, LONDON, United Kingdom, Aug 15 – Britain’s Parliament said Wednesday it would reconsider plans to silence Big Ben for four years after Prime Minister Theresa May chimed into a growing MPs’ revolt.
Westminster’s Elizabeth Tower, one of Britain’s most cherished tourist attractions, is due for conservation work and the clock’s bells are set to stop ringing for four years.
- Big Ben's bongs are familiar to many people around the world because of their use in BBC radio and television broadcasts.
- The 96-metre (315-foot) high tower is the most photographed building in Britain.
- The renovation is estimated to cost £29 million ($37.7 million, 31.9 million euros).
It is feared that prolonged exposure to the 118-decibel bongs from the 13.7-tonne Big Ben bell, which chimes out the hour, could damage the hearing of builders working on the site.
May joined several members of parliament in criticising plans to shut down the chimes for so long.
But the lower House of Commons said that in light of concerns expressed by MPs, the Commons commission “will consider the length of time that the bells will fall silent”.
“Of course, any discussion will focus on undertaking the work efficiently, protecting the health and safety of those involved, and seeking to ensure the resumption of normal service as soon as is practicable.”
Earlier Wednesday, May told reporters: “Of course we want to ensure people’s safety at work but it can’t be right for Big Ben to be silent for four years.”
She hoped that the Commons commission would “look into this urgently so that we can ensure that we can continue to hear Big Ben through those four years”.
Big Ben’s bongs are familiar to many people around the world because of their use in BBC radio and television broadcasts.
The 96-metre (315-foot) high tower is the most photographed building in Britain. The renovation is estimated to cost £29 million ($37.7 million, 31.9 million euros).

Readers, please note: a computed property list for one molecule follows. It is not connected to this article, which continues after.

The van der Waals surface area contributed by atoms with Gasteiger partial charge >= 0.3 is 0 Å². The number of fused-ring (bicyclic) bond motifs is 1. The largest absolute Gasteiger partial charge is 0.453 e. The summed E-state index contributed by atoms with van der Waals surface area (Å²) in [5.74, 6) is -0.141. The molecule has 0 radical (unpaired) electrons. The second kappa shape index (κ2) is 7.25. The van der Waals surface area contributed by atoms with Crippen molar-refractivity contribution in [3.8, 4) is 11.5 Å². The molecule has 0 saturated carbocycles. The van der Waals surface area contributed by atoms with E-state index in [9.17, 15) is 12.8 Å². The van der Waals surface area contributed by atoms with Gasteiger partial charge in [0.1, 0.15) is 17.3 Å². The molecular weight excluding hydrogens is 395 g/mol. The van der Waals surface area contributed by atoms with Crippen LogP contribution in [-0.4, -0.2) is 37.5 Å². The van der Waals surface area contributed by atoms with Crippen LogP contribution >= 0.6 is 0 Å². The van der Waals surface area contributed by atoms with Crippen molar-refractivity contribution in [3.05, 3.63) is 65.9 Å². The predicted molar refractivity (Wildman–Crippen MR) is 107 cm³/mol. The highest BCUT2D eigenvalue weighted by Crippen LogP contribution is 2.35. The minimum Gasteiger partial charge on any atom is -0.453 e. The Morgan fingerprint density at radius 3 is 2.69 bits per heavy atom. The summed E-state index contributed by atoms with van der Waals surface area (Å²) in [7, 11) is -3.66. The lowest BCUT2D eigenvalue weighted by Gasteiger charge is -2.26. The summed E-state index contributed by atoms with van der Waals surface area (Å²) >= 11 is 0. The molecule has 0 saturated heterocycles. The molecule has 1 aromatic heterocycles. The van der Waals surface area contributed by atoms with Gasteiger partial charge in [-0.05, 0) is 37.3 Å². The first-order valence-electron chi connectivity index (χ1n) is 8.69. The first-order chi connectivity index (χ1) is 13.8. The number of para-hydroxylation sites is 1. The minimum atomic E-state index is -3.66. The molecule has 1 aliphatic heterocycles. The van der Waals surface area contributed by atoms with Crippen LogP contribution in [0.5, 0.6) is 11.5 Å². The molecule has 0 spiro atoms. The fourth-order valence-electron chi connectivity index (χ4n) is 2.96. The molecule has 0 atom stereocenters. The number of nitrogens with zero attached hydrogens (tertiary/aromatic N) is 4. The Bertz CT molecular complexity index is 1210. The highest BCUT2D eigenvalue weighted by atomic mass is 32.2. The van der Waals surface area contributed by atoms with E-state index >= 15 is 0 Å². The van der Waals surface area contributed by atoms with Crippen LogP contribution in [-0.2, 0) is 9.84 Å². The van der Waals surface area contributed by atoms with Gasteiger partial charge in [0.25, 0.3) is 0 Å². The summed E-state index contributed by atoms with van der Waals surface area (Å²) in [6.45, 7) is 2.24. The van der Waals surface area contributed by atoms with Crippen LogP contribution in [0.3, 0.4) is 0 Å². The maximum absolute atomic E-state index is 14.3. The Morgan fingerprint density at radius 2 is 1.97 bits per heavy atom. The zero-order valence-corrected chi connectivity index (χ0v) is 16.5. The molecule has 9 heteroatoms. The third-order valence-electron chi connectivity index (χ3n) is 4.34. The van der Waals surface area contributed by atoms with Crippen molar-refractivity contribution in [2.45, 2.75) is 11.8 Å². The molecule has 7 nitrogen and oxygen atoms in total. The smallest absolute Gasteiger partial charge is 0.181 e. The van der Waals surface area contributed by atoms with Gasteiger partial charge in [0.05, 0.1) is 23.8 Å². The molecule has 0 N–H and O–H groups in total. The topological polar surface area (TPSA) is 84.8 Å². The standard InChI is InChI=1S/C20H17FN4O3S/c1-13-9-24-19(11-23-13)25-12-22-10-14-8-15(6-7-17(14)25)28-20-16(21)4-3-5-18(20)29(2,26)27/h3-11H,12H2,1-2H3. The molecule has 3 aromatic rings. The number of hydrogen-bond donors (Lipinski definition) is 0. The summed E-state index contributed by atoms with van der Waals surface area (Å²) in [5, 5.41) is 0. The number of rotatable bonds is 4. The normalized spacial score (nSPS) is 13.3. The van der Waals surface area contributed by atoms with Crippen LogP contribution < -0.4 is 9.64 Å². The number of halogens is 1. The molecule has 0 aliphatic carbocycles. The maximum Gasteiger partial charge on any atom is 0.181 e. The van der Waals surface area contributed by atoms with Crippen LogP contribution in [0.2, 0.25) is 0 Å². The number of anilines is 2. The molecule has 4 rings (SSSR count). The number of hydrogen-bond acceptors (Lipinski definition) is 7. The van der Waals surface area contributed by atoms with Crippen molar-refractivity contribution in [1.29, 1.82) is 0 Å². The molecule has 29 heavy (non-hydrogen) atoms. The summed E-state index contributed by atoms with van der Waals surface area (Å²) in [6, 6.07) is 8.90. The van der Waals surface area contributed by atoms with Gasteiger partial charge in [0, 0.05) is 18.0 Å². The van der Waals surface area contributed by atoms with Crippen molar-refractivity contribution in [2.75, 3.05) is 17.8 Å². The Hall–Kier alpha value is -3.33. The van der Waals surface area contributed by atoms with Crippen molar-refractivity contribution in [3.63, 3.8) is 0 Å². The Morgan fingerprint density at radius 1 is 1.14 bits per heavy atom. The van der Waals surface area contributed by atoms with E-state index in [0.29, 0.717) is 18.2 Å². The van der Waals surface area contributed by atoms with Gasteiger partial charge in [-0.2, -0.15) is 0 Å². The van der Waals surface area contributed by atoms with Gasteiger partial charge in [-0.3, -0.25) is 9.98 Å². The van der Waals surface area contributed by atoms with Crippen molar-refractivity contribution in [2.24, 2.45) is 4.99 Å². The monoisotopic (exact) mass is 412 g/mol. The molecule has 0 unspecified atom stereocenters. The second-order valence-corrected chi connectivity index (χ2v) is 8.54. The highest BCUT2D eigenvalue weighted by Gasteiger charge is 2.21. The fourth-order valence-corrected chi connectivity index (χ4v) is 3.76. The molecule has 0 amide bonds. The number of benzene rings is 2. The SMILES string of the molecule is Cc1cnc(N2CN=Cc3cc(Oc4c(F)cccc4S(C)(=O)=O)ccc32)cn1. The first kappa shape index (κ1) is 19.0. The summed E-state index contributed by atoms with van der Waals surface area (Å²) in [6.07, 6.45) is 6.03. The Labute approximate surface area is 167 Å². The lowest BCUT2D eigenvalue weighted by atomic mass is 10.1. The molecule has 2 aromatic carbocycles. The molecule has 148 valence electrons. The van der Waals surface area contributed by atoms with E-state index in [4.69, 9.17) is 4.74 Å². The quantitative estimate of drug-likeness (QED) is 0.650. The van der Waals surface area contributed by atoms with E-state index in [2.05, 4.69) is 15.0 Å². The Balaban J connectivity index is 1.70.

Politicians have claimed that when they agreed to the work, they did not know the chimes would be silenced for four years.
Brexit Secretary David Davis said stopping the bells was “mad” as he urged the parliamentary estate’s authorities to “just get on with it”.
Lawmaker James Gray described the move as “entirely bonkers”.
“Big Ben is terribly important to the mental well-being of the nation,” he told The Daily Telegraph newspaper.
MP Nicholas Soames, a grandson of wartime prime minister Winston Churchill, said: “Tell those poor little darlings to put headphones on,” according to reports.
Under current plans, the last bong before the refurbishment will be at 12 pm (1100 GMT) next Monday, although the bells would still ring important occasions such as Remembrance Sunday and New Year’s Eve.
Some MPs have suggested the bells could ring outside of the conservation team’s working hours.
However the Commons said starting and stopping them was a “complex and lengthy process” that took around half a day to do, so “would not be practical or a good use of public money”.
“Big Ben’s bongs are an integral part of parliamentary life and we will ensure that they can resume their role as the nation’s timekeeper as soon as possible,” it added.